Where Does Jim Calhoun Rank Historically?Posted by nvr1983 on April 7th, 2011
We realize that Jim Calhoun hasn’t decided to retire yet and there is still a pretty good chance that he will come back for at least one more season given his frequently stated desire to always look for a fight. Still we think that it is reasonable to suggest that even if he doesn’t retire during this off-season he will be retiring in the near future given his age (he will turn 69 in May) and well-documented medical history. So we ask the question that has been on the minds of many journalists during the past few days: where does he rank historically?
By almost any measure (ignoring the opinions of some rival fans) Calhoun would be considered a top 10 coach all-time putting him into a category that includes such luminaries as John Wooden, Mike Krzyzewski, Dean Smith, Adolph Rupp, Bob Knight, Phog Allen, and others. That much is obvious, but once you get into that group the measures used to differentiate those coaches gets more subtle. Certainly a coach would need to have longevity and a consistent record of putting winning teams on the floor, which could be measured by the career wins. A good bar to set there would probably be 600 wins. If you want to argue for a higher standard be careful because the legendary John Wooden “only” had 664 career wins, a number that many current number-crunching analysts would deem paltry compared to others in this group. Winning championships is certainly important, but as this season clearly demonstrated it doesn’t necessarily reflect having the best team, which Northern Arizona coach Mike Adrus indicated with his vote in the final coaches’ poll. Still at some point that is what the sport boils down to. When we look back at this season we will remember UConn’s tournament run more than Pittsburgh‘s excellent regular season. Setting the bar at 2 NCAA titles narrows the group down to 13, but includes individuals like Billy Donovan, who picked up his championships in back-to-back years, and would have a hard time making a list of top 10 active coaches much less top 10 all-time. It also leaves much to be desired when you consider that highly successful coaches like Jim Boeheim and John Thompson only have one championship each despite having a much bigger historical impact on college basketball than Donovan (at least to this point). The next factor would probably be a coach’s impact on the program and the game, which is a more nebulous concept and consequently impossible to quantify. Still all other things being equal you would probably have to give the nod to someone who turned a program from an also-ran into a national power over someone who took over at a traditional power and continued to win even if that coach did bring the program up a notch or two. Others have undertaken the endeavor of trying to rank coaches in order with The Sporting News being the most notable among them, but that isn’t our objective (at least not for today). Instead we will focus on Calhoun, his legacy, and his place in the history of the game.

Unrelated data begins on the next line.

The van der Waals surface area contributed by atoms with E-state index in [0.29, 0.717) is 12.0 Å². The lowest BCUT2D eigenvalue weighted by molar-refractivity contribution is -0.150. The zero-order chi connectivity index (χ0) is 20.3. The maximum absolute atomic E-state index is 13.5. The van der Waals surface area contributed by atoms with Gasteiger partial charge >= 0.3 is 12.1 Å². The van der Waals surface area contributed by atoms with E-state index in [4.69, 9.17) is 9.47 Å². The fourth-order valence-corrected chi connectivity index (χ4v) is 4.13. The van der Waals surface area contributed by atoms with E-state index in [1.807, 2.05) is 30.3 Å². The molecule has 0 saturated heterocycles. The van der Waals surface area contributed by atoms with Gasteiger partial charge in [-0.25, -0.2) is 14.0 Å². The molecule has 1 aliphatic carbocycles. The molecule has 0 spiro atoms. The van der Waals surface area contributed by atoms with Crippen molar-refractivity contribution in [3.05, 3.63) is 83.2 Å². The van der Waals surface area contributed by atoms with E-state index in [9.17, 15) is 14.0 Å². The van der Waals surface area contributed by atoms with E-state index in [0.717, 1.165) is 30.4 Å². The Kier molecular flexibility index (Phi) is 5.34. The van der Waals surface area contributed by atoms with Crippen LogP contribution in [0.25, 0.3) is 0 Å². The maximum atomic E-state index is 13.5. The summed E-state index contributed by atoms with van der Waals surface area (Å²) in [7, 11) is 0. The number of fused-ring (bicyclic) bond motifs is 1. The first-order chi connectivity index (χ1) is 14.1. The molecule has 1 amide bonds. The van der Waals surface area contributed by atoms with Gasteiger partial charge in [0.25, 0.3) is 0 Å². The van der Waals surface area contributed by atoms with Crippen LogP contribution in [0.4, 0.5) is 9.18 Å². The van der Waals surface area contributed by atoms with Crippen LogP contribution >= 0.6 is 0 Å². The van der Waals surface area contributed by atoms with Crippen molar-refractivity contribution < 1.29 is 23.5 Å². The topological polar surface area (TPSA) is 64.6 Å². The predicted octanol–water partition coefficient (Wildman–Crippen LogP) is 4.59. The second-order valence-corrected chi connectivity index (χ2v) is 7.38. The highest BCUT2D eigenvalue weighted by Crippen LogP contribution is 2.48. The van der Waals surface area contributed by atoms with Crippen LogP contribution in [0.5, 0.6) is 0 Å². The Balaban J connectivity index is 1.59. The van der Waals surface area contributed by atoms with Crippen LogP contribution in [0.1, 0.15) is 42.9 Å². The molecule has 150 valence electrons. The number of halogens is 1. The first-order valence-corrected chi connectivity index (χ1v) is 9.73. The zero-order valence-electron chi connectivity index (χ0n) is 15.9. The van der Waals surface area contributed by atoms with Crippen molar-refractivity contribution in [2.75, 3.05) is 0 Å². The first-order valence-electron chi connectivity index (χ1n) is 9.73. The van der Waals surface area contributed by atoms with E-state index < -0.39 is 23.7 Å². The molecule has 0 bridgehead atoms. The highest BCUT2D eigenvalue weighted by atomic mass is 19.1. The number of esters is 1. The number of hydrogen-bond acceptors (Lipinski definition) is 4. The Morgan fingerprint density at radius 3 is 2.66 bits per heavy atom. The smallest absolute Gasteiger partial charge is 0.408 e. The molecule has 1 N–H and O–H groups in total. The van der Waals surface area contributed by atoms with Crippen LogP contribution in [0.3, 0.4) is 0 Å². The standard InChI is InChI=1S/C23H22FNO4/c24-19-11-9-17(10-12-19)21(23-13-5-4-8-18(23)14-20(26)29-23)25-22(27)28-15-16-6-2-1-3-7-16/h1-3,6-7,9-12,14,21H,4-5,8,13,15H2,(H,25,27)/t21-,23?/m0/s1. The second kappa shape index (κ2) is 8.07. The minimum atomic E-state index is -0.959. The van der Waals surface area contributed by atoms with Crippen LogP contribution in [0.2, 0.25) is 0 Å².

Looking through Calhoun’s impressive resume affirms the belief that he belongs on any list of all-time great coaches. The numbers he has compiled during his 39-year career are astonishing. 855 career victories (6th all-time in Divison 1), 3 NCAA titles (tied for 4th all-time), 9 Big East regular season titles, and 7 Big East Tournament titles speak volumes by themselves. To understand what kind of company he is in historically it is instructive to see what kind of company he is in with the first two figures since comparing conference titles is challenging given the differences in relative strength of conferences over the years. The only coaches ahead of Calhoun on the all-time victories list are Knight (902), Krzyzewski (900), Smith (879), Rupp (876), and Boeheim (856). The only other coaches with three or more NCAA titles are Wooden (10), Rupp (4), Krzyzewski (4), and Knight (3). Clearly Calhoun is in pretty heady company here. I believe it goes without saying that Wooden is in his own class. While his career victory numbers lag behind many of the others in the tiers below him, his 10 NCAA titles still boggles the mind and the fact that he made UCLA into the greatest dynasty in major college athletics from a middling basketball program speaks volume about his influence on the game. A case certainly be made for Calhoun to be included in the next group that includes Rupp, Krzyzewski, Knight, and Smith. While the media often does not treat him in the same reverential way that they do with those other figures it may be because of his personality as only Knight tops Calhoun’s history of confrontations with the media and Rupp existed in a very different era. In some ways Knight’s surly personality only added to his mystique in the media’s eyes while Calhoun’s detracted from his. Certainly others like Tom Izzo, Rick Pitino, and Roy Williams will also merit serious discussion in this conversation, but at this point there is still plenty to be written in their career narratives so at the present time they probably should be excluded from this discussion, but they will certainly be close to, if not in, the same group as the aforementioned coaches in the not to distant future.